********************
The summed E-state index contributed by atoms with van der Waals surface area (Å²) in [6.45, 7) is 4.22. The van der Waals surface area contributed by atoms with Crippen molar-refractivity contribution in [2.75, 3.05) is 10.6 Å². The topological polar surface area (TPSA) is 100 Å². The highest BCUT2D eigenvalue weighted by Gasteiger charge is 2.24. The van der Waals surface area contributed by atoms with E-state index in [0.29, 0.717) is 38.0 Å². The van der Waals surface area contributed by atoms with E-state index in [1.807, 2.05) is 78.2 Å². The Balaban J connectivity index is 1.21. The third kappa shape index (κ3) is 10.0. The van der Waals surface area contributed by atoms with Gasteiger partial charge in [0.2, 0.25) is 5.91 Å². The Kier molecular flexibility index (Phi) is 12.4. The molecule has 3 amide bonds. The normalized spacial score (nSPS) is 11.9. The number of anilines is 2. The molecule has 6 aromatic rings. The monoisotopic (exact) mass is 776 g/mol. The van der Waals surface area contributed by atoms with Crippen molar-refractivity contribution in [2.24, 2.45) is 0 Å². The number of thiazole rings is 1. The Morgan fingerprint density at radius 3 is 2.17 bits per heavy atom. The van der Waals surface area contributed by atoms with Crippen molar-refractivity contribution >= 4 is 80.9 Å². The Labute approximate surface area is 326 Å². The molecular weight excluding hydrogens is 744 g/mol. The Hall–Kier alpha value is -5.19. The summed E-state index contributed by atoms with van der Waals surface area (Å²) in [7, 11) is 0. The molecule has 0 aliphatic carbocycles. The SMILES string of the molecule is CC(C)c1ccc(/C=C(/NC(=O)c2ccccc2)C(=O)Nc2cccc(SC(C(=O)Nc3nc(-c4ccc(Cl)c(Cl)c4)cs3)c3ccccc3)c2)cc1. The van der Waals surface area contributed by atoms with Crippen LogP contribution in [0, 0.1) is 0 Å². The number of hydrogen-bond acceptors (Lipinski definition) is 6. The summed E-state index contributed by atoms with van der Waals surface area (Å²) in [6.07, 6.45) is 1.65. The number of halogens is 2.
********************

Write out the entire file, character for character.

The summed E-state index contributed by atoms with van der Waals surface area (Å²) in [6.45, 7) is 4.22. The van der Waals surface area contributed by atoms with Crippen molar-refractivity contribution in [2.75, 3.05) is 10.6 Å². The topological polar surface area (TPSA) is 100 Å². The highest BCUT2D eigenvalue weighted by Gasteiger charge is 2.24. The van der Waals surface area contributed by atoms with E-state index in [0.29, 0.717) is 38.0 Å². The van der Waals surface area contributed by atoms with E-state index in [1.807, 2.05) is 78.2 Å². The Balaban J connectivity index is 1.21. The third kappa shape index (κ3) is 10.0. The van der Waals surface area contributed by atoms with Gasteiger partial charge in [0.2, 0.25) is 5.91 Å². The Kier molecular flexibility index (Phi) is 12.4. The molecule has 3 amide bonds. The normalized spacial score (nSPS) is 11.9. The number of anilines is 2. The molecule has 6 aromatic rings. The monoisotopic (exact) mass is 776 g/mol. The van der Waals surface area contributed by atoms with Crippen molar-refractivity contribution in [2.24, 2.45) is 0 Å². The number of thiazole rings is 1. The Morgan fingerprint density at radius 3 is 2.17 bits per heavy atom. The van der Waals surface area contributed by atoms with Crippen molar-refractivity contribution >= 4 is 80.9 Å². The Labute approximate surface area is 326 Å². The molecular weight excluding hydrogens is 744 g/mol. The Hall–Kier alpha value is -5.19. The summed E-state index contributed by atoms with van der Waals surface area (Å²) in [7, 11) is 0. The molecule has 0 aliphatic carbocycles. The SMILES string of the molecule is CC(C)c1ccc(/C=C(/NC(=O)c2ccccc2)C(=O)Nc2cccc(SC(C(=O)Nc3nc(-c4ccc(Cl)c(Cl)c4)cs3)c3ccccc3)c2)cc1. The van der Waals surface area contributed by atoms with Crippen LogP contribution in [0, 0.1) is 0 Å². The number of hydrogen-bond acceptors (Lipinski definition) is 6. The summed E-state index contributed by atoms with van der Waals surface area (Å²) in [6.07, 6.45) is 1.65. The number of halogens is 2.